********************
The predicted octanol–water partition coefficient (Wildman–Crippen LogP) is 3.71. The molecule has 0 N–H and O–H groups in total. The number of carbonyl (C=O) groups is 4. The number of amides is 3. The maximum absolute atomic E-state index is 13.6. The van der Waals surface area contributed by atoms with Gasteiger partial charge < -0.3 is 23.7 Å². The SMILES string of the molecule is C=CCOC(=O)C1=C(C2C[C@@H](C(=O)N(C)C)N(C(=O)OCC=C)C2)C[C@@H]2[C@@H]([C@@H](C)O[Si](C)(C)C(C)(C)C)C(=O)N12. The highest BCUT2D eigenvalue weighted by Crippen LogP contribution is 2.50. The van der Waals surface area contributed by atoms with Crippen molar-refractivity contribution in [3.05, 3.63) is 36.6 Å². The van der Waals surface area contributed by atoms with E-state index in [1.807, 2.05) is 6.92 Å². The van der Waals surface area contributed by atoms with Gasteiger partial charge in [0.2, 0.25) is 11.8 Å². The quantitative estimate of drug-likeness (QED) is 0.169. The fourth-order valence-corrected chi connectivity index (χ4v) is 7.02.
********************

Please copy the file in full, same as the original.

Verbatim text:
The predicted octanol–water partition coefficient (Wildman–Crippen LogP) is 3.71. The molecule has 0 N–H and O–H groups in total. The number of carbonyl (C=O) groups is 4. The number of amides is 3. The maximum absolute atomic E-state index is 13.6. The van der Waals surface area contributed by atoms with Gasteiger partial charge < -0.3 is 23.7 Å². The SMILES string of the molecule is C=CCOC(=O)C1=C(C2C[C@@H](C(=O)N(C)C)N(C(=O)OCC=C)C2)C[C@@H]2[C@@H]([C@@H](C)O[Si](C)(C)C(C)(C)C)C(=O)N12. The highest BCUT2D eigenvalue weighted by Crippen LogP contribution is 2.50. The van der Waals surface area contributed by atoms with Crippen molar-refractivity contribution in [3.05, 3.63) is 36.6 Å². The van der Waals surface area contributed by atoms with E-state index in [1.807, 2.05) is 6.92 Å². The van der Waals surface area contributed by atoms with Gasteiger partial charge in [0.2, 0.25) is 11.8 Å². The quantitative estimate of drug-likeness (QED) is 0.169. The fourth-order valence-corrected chi connectivity index (χ4v) is 7.02.